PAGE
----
I see the understanding of money as the second most important question of life following identification of the person of Christ. The reason is that money is nothing more than the sum total of our life’s labours. When we see cash money as a limited supply (we earn $X this week, or year) we miss the bigger picture that when God extends us His credit, we are as wealthy as His supply of credit equal to our vision. When we consider the human investment into others’ journeys of faith and the opportunity that just one convert presents us for access to credit, this changes the way we see ourselves in the world. Seeing our true monetary value in the maximum value that we can be trusted to brings an awareness that goodwill (credit) extended to us by those we know and engage with is the wealth that we can tap into makes us (and that includes Samoans) view true wealth differently.

Take a beach fale. A Samoan will build a beach fale and beg for business. I will give a Samoan a pig or two to have use of it for a season knowing that within 365 days I can have 365×2 bednights converted into paying customers offshore. Should the Samoan owner realise the true value of the credit that can be obtained by those in the know, they can operate, think and feel like a millionaire instead of a beggar. It’s a huge, huge, huge potential change to Samoan ways, one that we barely touched on while I was working up there. It’s deeper than simply wishful thinking. It’s a profound change to the limited supply thinking that is the core deception – that money is a commodity. I know you know this but you asked, and you are onto my hot buttons!

Given your understanding of Samoa, I would appreciate a clear answer to these questions. I could not find it anywhere in your blog, although I may have looked in the wrong place. When you get back from Aussie would be fine.
As I said on the phone, I fund your reply quite frustrating.
You are correct that
>Human nature = the same.
>Culture = totally different.
The problem is that you answer many of myquestions is that they are human nature.
>Power, money, the usual
>Deception and self interest
>human nature, secondly a deceiver, then deliberate choices to run with the foolish stuff.
I already know about these.
There are a few hints about how they manifest in cultural differences, but they need to be dug out.
The most relevant comment was the following:
>I am not sure that I have exactly sat down and detailed it ever Ron. It is certainly in the Samoa
>Files but there’s hundreds of thousands of words to dig through before you would get it.
That seems to be correct. However, if you are going to be taken seriously as a cultural commentator, you need to get it down in a clear way. You need to explain why the culture makes Samoa different, without rambling about possible solutions and your bad experiences.

Whew! Doesn’t muck about with his words does he?

I think that my questions are good ones that need precise answers. It is no use saying that the problem is the cultural expression, and that you understand the culture, if you do not commit to writing it down clearly, you will not be taken seriously.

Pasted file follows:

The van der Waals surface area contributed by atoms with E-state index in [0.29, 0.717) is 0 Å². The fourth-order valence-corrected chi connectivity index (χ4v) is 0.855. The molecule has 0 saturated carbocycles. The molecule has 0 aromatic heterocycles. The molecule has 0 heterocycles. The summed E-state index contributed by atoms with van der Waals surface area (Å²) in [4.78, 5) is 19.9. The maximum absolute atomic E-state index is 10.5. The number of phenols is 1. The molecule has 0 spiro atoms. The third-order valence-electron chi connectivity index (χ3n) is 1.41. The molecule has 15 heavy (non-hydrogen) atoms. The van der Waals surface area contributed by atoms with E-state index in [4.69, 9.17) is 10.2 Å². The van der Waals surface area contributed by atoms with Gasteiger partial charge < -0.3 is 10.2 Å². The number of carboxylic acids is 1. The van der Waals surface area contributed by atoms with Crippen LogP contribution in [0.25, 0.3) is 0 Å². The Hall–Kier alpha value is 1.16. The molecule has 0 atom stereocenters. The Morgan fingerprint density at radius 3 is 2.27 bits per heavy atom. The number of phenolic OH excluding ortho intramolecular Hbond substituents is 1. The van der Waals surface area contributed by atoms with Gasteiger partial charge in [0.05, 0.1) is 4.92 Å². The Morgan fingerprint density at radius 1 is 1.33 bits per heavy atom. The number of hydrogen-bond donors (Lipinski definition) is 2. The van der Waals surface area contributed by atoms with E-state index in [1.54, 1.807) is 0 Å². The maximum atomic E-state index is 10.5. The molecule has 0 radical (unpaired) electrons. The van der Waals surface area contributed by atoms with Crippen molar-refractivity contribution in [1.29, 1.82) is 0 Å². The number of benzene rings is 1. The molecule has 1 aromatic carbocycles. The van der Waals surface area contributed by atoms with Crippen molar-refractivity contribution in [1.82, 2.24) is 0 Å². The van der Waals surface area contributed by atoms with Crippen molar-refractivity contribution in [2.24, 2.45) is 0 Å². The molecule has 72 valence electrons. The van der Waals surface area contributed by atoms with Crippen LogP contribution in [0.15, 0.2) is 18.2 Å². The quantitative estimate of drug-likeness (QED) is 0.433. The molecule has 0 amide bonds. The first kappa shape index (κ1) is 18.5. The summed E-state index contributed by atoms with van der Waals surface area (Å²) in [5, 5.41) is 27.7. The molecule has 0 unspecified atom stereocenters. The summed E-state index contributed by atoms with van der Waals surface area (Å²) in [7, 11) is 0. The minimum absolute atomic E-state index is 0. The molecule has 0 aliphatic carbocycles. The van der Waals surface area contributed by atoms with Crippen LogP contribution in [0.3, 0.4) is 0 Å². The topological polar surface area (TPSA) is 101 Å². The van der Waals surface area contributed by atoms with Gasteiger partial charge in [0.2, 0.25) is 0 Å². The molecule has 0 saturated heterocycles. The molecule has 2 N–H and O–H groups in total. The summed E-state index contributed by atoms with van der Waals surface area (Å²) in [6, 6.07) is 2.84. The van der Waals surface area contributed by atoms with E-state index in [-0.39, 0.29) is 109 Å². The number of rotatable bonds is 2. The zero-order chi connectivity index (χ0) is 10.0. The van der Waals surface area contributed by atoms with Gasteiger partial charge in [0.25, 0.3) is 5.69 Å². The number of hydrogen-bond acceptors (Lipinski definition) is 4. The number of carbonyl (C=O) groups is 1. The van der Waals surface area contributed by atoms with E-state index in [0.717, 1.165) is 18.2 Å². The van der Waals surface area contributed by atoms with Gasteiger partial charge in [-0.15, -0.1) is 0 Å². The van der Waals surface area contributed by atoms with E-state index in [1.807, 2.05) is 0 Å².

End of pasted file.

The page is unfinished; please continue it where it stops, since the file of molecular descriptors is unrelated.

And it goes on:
. . .

My reply in a follow-up email gets to the point of misunderstanding between us:

I see the problem in our miscommunication now clearly and I alluded to this on the phone. It’s this: I do not see the culture at fault.

I have no interest in changing the culture. The culture is fine, indeed there are many aspects of the Samoan culture that are closer to the biblical ideal than ours.

I teach Samoan culture to guests and others because I am a teacher. I criticise or analyse it from a Christian world view because I have faith. It is always faith in Christ that has to grow and this is nothing to do with culture. That answers your key question . . . the question is invalid, as the assumption that the culture needs to or should be changed is not accepted.

We didn’t resolve our differences:

You are playing with words. The word culture has quite a broad meaning in modern usage. You seem using it in a very narrow sense. If you want to distinguish culture from the manifestation of the culture that is fine, but you will be misunderstood, if you are not careful.

You cannot publish a book called Corruption in Samoa and then say the culture is fine. The gospel challenges every culture.

And I will leave this subject there for the moment.

Samoan culture, is grossly different to the Western culture. To cross this barrier requires a huge dose of humility (on both parties part) and a good deal of learning/experiences. When I as a Palagi sit down and teach a Palagi guest in Samoa about how my hosts in Samoa are feeling and what they are thinking, it can be a challenge to both parties. Likewise it can be just as hard when I explain to a Samoan host what my guest is thinking and feeling.

We can understand intellectually in the West for we use our minds well, but it took me a good 18 months of hard graft before I really understood. I had to let go the ideas, the abstracts, the concepts, the values that were so natural and important to me and engage with people where they were at. Misunderstanding still occurred more than it would have if I was in the West, but the Samoan culture has a lot to offer us in terms of keeping and developing relationships.

Samoans though have a lot to learn about reality and abstracts such as integrity, truth and personal accountability. Salvation is not a cultural, social or group thing as is the natural way for Samoans. Jesus came to show us the supreme importance of a personal relationship with the Father – hearing and doing His will individually and often in spite of our family or culturally normal relationships. Sometimes (as in Samoa’s case) that is not the way that our culture, genetically or socially is structured.

Sadly, I failed to explain the Samoan culture to my friend to answer his question to his satisfaction. I trust that you have grown a little in your understanding, however.